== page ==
My commute to work is about 1 hour each way, which means I spend approximately 10 hours each week simply driving to/from work. With that much time being spent in the car I’ve really needed to rethink how I use that time.
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I’ve made it one of my goals for July to start using my commute more productively, so I did a little research.
Here are some things you can do to make your commute more productive:
Think about how much you could learn if you dedicated 10 hours to something each week. Well, if you have a long commute, you have the perfect opportunity! There are tons of audio books and podcasts that can help you learn almost anything, like a new language or how to invest or how to stay a side hustle. Podcasts played a huge role in inspiring me to stay this blog. I learned a lot about blogging through podcasts long before I purchased my domain.
The best part about audio books and podcasts is that you can access many of them for free. If you haven’t already, check out your library’s selection of audio books. Most public libraries offer a huge selection of audio books free of charge. My library’s audio book selection enabled me to read 26 books last year (some of which I listened to during my commute).
If you are a writer or blogger or student, you can use your commute as time to write. Most cell phones now have talk to text capabilities, which you can use to record your thoughts and write rough drafts. I do some of my best thinking when I’m alone in the car, so having a way to capture my thoughts is helpful. That way, when I get home, all I need to do is take some time to edit.
Even if you’re not a writer or don’t have any big writing assignments, you can use talk to text to journal your thoughts. Sometimes it can be difficult to find time to sit down and write in a journal. This is a great alternative.
Before the start of your day, it’s always helpful to think about the things you need to accomplish. Use your time in the morning to plan out your day. What are your goals? When will you accomplish each task? You can either use your phone to record your tasks so that you don’t forget them, or you can simply visualize your day and walk through it in your head. This will ensure that once you get to the office you will know exactly what to start on, instead of wasting time trying to think of your to do list for the day.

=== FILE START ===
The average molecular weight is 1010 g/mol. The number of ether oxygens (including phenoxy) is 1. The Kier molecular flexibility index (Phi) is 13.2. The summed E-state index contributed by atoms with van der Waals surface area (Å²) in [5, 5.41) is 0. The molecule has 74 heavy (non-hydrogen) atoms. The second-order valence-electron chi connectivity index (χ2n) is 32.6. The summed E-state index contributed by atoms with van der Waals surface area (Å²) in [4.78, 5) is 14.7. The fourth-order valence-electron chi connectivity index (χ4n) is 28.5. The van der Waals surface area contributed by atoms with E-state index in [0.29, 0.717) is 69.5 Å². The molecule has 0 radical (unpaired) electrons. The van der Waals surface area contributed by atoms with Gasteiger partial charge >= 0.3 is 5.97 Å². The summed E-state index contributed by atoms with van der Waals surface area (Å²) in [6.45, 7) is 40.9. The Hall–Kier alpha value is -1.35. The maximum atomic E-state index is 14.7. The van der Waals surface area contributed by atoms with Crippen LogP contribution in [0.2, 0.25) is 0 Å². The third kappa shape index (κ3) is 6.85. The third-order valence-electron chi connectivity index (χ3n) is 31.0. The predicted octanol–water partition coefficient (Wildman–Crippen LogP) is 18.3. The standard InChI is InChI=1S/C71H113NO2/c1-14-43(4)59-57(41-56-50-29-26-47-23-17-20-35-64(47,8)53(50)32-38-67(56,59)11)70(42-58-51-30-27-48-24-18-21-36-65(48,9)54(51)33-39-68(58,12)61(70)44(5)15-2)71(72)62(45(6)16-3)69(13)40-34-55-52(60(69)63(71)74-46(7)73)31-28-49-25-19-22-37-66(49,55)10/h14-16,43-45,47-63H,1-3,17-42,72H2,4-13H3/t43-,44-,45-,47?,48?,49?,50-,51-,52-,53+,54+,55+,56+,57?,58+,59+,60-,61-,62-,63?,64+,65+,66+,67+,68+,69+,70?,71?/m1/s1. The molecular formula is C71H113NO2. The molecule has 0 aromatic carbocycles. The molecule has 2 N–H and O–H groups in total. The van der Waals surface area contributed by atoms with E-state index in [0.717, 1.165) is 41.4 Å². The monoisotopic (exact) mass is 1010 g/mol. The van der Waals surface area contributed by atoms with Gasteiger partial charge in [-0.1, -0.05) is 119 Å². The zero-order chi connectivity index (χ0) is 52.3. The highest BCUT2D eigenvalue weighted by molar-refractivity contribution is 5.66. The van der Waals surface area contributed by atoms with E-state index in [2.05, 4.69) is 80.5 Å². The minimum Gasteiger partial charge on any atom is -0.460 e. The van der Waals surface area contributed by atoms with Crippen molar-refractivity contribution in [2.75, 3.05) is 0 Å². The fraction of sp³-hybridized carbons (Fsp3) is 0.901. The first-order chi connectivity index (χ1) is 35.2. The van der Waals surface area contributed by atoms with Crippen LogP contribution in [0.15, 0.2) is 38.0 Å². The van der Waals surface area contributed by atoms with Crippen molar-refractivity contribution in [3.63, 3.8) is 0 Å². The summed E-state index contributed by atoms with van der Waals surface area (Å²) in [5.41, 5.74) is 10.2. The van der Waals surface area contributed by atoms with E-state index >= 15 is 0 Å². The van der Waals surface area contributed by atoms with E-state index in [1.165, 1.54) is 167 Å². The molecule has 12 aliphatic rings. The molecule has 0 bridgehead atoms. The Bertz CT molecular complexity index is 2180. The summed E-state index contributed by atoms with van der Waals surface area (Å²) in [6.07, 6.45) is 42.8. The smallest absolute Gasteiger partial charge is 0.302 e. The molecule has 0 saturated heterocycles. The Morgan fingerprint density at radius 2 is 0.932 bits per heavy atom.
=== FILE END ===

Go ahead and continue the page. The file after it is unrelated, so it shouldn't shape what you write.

If you have an important meeting or presentation, your commute is also a good time to think about how it will go. Practice running through it in your head or speaking it out loud, so that you’ve already gone through it a few times by the time you get to the real deal.
Related: How to Work Less and Get More Done
Carpool. I know that not everyone can carpool, but many people can and it can be a great opportunity to get to know someone better or spend time with people you love. My husband drives to work with me on Fridays and I love it! I wish he could come with me every day.
If you know someone that works near you, take a chance and ask them to carpool. You might make a new friend (and save some gas money along the way).
As a Christian, it’s important to me that I spend time in prayer each day. Over the last couple of years, some of my best time in prayer has been spent in the car. Oftentimes, being alone for an hour gives me the freedom I need to simply talk to God about everything that’s been on my mind. I also use the time to thank Him for the things in my life that I’m grateful for (like the beautiful sunsets I see on my way home each evening).
If you don’t follow a faith, you could also use the time to just be silent and reflect on life or think about what you’re grateful for.
Last but not least, your commute is a great time to relax. With the busy lives that we all lead, it’s important to carve out some time for yourself. Similar to having a quiet time, relaxing could just mean being silent or it could mean listening to your favorite music. Whatever it might look like for you, let yourself relax and enjoy the time that you have alone before the start of a hectic work day.
One Last Note
When I first started using my commute productively, it completely changed the way I think about it. Instead of dreading my commute, I started to enjoy it.
You spend too much time commuting each day to not use it to your advantage. Think about the things you need to get done and what you could do to make your commute more productive. You might start enjoying your commute, too.